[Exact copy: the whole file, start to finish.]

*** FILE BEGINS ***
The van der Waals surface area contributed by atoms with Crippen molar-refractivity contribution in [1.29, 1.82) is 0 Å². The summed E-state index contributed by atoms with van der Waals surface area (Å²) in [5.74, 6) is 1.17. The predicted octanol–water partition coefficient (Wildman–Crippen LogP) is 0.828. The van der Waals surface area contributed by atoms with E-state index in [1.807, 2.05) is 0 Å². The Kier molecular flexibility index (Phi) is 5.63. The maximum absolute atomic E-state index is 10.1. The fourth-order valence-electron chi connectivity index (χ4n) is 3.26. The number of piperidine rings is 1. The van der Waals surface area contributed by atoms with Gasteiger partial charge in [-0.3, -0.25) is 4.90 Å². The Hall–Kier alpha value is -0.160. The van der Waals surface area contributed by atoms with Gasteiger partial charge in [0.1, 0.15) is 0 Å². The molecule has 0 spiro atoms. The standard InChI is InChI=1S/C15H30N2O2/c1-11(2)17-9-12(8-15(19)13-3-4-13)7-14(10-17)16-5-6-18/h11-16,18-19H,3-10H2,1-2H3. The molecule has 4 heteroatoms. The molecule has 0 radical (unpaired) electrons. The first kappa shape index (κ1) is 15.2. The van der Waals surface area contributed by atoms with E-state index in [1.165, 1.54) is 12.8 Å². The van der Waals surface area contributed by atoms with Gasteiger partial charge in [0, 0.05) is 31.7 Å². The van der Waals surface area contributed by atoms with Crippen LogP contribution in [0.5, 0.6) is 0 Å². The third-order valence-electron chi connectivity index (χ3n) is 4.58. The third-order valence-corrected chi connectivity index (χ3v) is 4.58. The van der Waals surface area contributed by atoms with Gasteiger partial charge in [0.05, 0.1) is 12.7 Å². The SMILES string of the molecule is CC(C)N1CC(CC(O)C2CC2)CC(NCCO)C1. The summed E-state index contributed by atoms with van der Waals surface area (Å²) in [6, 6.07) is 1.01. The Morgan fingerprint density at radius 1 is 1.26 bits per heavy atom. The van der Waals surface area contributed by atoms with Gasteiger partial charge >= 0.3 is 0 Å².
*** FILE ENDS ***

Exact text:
The van der Waals surface area contributed by atoms with Crippen molar-refractivity contribution in [1.29, 1.82) is 0 Å². The summed E-state index contributed by atoms with van der Waals surface area (Å²) in [5.74, 6) is 1.17. The predicted octanol–water partition coefficient (Wildman–Crippen LogP) is 0.828. The van der Waals surface area contributed by atoms with E-state index in [1.807, 2.05) is 0 Å². The Kier molecular flexibility index (Phi) is 5.63. The maximum absolute atomic E-state index is 10.1. The fourth-order valence-electron chi connectivity index (χ4n) is 3.26. The number of piperidine rings is 1. The van der Waals surface area contributed by atoms with Gasteiger partial charge in [-0.3, -0.25) is 4.90 Å². The Hall–Kier alpha value is -0.160. The van der Waals surface area contributed by atoms with Gasteiger partial charge in [0.1, 0.15) is 0 Å². The molecule has 0 spiro atoms. The standard InChI is InChI=1S/C15H30N2O2/c1-11(2)17-9-12(8-15(19)13-3-4-13)7-14(10-17)16-5-6-18/h11-16,18-19H,3-10H2,1-2H3. The molecule has 4 heteroatoms. The molecule has 0 radical (unpaired) electrons. The first kappa shape index (κ1) is 15.2. The van der Waals surface area contributed by atoms with E-state index in [1.165, 1.54) is 12.8 Å². The van der Waals surface area contributed by atoms with Gasteiger partial charge in [0, 0.05) is 31.7 Å². The van der Waals surface area contributed by atoms with Crippen LogP contribution in [0.5, 0.6) is 0 Å². The third-order valence-electron chi connectivity index (χ3n) is 4.58. The third-order valence-corrected chi connectivity index (χ3v) is 4.58. The van der Waals surface area contributed by atoms with Gasteiger partial charge in [0.05, 0.1) is 12.7 Å². The SMILES string of the molecule is CC(C)N1CC(CC(O)C2CC2)CC(NCCO)C1. The summed E-state index contributed by atoms with van der Waals surface area (Å²) in [6, 6.07) is 1.01. The Morgan fingerprint density at radius 1 is 1.26 bits per heavy atom. The van der Waals surface area contributed by atoms with Gasteiger partial charge >= 0.3 is 0 Å².